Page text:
▪ gastropub a pub that is known to serve very good food:

a gastropub with a riverside restaurant

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the Windmill Gastropub

▪ tavern British English a pub in the past where you could also stay the night – used nowadays in the names of some pubs:

the Turf Tavern

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Marlowe was killed in a fight in a tavern.

▪ watering hole informal a bar, pub etc where people drink alcohol – often used humorously. A watering hole is also the name for a place where wild animals go to drink:

The bar became a popular watering hole for journalists.

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What’s your favorite watering hole?

▪ dive informal a bar, club etc that is cheap and dirty:

The place is a bit of dive.

▪ honky-tonk American English informal a cheap bar where country music is played:

They played in every honky-tonk in Tennessee.

▪ saloon a bar in the western United States. Also used in Britain about the part of a pub which has comfortable chairs where you can sit and relax:

I felt like a cowboy walking into a saloon in the Wild West.

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Do you want to stay in the saloon, or would rather go into the other bar?

■ people who work in a bar

▪ barman especially British English a man who serves drinks in a bar:

A big Irish barman pulled me a pint of beer.

▪ barmaid British English a woman who serves drinks in a bar:

I was working in the evenings as a barmaid.

▪ bartender especially American English someone who makes, pours, and serves drinks in a bar or restaurant:

The bartender gave him his change.

▪ bar staff the people serving drinks or food in a bar or pub:

The local pub is advertising for bar staff.

▪ landlord British English a man who owns or manages a pub:

He became violent and the landlord asked him to leave.

II. bar 2 BrE AmE verb ( past tense and past participle barred , present participle barring ) [transitive]

1 . to officially prevent someone from entering a place or from doing something

bar somebody from (doing) something

They seized his passport and barred him from leaving the country.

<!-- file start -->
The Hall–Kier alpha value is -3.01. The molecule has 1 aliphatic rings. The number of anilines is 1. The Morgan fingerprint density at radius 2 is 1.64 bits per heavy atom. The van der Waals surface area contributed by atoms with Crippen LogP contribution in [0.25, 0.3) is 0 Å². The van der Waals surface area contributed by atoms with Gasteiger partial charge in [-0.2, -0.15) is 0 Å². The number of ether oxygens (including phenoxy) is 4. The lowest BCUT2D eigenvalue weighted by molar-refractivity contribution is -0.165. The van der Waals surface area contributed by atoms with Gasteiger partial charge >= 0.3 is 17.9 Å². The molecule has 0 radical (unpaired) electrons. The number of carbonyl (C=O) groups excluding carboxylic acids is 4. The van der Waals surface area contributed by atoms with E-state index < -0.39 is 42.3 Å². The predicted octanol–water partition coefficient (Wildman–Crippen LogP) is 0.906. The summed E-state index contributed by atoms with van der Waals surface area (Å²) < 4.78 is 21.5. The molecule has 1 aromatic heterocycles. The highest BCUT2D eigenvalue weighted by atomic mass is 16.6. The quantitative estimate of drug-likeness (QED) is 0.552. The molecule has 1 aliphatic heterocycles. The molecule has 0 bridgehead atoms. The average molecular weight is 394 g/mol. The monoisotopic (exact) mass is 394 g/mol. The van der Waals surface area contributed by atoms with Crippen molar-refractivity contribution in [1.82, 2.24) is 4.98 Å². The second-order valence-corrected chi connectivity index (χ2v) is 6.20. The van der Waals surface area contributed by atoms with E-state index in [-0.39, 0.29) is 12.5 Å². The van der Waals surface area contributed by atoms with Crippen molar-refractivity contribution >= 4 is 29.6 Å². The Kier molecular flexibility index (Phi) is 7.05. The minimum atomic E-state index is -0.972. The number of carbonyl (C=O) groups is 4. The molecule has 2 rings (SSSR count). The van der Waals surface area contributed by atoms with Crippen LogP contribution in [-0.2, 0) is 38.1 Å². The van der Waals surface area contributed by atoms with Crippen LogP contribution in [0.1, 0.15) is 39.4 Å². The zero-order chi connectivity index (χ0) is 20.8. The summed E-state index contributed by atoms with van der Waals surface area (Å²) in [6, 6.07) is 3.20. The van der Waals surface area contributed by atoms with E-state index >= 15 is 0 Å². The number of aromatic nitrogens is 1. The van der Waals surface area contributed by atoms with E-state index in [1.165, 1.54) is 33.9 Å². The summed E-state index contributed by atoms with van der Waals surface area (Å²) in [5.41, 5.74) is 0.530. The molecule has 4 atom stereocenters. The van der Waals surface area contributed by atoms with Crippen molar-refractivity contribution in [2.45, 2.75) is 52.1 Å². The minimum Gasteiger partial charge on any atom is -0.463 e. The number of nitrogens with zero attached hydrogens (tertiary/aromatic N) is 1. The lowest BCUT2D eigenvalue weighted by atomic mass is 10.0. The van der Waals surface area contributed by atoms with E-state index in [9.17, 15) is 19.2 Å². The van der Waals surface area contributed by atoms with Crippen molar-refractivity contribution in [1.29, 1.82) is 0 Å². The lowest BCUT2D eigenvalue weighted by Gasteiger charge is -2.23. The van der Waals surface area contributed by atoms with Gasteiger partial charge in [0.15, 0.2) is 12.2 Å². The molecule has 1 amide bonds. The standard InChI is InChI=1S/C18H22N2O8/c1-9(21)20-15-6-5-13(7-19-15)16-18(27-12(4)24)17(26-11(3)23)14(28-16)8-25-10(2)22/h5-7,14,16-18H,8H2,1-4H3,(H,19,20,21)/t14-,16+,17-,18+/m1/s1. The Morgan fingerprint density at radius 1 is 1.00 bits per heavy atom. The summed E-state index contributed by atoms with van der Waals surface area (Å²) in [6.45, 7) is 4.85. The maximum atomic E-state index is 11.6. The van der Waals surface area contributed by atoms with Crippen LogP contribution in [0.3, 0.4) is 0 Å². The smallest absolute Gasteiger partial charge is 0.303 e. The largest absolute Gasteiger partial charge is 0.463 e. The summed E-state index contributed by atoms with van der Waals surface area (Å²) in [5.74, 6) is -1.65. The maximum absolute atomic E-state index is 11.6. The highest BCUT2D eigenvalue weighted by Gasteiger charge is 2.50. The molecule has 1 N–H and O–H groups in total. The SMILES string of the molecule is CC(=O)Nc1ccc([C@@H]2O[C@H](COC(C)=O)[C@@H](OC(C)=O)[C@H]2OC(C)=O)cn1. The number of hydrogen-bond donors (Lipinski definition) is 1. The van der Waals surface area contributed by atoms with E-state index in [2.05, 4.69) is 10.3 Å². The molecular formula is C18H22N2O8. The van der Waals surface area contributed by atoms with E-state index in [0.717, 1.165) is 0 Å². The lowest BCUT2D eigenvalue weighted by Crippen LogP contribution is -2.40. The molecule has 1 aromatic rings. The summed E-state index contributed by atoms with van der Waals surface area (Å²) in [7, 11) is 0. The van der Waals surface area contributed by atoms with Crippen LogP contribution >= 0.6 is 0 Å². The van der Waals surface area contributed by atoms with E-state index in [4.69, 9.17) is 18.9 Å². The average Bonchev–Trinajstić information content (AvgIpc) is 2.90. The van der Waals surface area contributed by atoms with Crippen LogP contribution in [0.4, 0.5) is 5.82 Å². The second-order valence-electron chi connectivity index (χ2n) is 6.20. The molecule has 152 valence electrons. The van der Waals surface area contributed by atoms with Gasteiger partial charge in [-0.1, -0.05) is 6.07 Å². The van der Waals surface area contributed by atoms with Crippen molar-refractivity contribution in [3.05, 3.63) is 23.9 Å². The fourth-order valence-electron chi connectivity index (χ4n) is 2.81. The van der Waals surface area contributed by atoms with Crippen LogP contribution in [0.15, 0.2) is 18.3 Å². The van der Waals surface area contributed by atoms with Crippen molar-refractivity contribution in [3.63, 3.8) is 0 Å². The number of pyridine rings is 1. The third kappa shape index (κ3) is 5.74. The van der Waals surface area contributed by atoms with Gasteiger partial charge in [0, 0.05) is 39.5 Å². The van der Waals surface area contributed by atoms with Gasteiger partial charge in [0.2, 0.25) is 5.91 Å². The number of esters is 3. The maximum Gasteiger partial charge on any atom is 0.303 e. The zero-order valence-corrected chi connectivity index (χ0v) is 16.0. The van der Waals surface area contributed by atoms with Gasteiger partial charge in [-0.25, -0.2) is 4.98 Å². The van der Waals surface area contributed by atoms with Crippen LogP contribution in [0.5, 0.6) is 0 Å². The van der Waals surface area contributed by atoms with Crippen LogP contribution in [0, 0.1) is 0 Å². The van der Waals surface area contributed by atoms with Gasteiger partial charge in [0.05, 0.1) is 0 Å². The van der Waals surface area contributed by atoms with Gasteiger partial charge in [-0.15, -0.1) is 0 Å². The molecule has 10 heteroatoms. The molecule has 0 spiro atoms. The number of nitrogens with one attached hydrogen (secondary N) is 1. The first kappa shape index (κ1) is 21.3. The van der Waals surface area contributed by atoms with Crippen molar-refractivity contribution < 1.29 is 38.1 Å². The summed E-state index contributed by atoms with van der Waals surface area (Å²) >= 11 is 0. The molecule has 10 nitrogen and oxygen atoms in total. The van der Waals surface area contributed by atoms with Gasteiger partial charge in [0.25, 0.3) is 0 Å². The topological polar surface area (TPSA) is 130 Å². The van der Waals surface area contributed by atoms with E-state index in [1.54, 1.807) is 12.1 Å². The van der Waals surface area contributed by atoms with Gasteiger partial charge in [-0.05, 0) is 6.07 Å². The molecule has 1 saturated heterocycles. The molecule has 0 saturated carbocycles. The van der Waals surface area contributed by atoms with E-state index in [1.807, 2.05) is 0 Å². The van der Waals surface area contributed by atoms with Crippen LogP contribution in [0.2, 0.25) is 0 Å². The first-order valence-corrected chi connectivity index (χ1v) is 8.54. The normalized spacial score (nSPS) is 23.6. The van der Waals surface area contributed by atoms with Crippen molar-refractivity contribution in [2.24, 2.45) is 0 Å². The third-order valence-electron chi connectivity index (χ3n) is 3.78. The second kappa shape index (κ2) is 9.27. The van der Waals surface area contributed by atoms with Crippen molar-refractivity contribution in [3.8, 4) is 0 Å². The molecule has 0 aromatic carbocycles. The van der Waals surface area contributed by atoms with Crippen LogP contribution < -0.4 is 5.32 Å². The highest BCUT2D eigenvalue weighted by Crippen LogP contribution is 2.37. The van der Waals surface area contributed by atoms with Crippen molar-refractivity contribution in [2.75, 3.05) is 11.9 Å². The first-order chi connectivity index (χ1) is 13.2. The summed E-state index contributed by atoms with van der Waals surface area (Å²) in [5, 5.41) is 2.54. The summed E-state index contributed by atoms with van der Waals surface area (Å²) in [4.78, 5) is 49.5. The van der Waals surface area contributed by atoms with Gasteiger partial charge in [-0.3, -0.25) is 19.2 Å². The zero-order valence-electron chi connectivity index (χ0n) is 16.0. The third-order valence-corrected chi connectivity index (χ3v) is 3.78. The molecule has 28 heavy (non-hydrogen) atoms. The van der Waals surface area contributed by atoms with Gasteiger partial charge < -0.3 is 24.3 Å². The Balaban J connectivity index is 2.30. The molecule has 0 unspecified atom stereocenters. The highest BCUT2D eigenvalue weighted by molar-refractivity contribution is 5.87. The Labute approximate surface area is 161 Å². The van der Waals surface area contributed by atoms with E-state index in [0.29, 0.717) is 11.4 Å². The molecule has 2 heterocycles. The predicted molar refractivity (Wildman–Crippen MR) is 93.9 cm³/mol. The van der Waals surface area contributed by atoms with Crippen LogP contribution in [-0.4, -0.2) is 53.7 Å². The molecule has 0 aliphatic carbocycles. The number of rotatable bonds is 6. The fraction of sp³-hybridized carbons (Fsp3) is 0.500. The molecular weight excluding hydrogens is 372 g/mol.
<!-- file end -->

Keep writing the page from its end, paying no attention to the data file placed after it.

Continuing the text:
2 . to prevent people from going somewhere by placing something in their way:

She ran back, but Francis barred her way.

A locked gate barred my entrance to the wood.

3 . ( also bar up ) to shut a door or window using a bar or piece of wood so that people cannot get in or out

• • •

THESAURUS

▪ forbid to tell someone in a very strong way that they must not do something or that something is not allowed:

His doctor had strictly forbidden him to drink alcohol.

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It is forbidden to say such things.

▪ not allow to say that someone must not do or have something, and stop them doing or having it:

The company does not allow smoking inside the building.

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Mobile phones are not allowed in school.

▪ not let [not in passive] to not allow someone to do something. Not let is more informal than not allow :

My parents won’t let me stay out later than 11 o'clock.

▪ not permit [usually passive] if something is not permitted, a rule or law says that you must not do it. Not permit is more formal than not allow :

Candidates are not permitted to use dictionaries in this examination.

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Parking is not permitted here after 8 am.

▪ ban to say officially that people must not do or have something:

Parliament decided to ban fox-hunting.

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The book was banned in many countries.

▪ prohibit /prəˈhɪbət, prəˈhɪbɪt $ proʊ-/ to say officially that an action is illegal and make a law or rule about this:

Acts of vandalism are prohibited.

▪ bar [usually passive] to not allow someone to enter a place or do something, especially by preventing it officially:

Foreign journalists were barred from entering the country.

▪ proscribe formal to say officially that people are not allowed to do something:

The law proscribes discrimination in the workplace.

III. bar 3 BrE AmE preposition

1 . except:

We had recorded the whole album, bar one track.

2 . bar none used to emphasize that someone is the best of a particular group:

He’s the most talented actor in the country, bar none.

⇨ ↑ barring

Longman Dictionary of Contemporary English.      Longman - Словарь современного английского языка.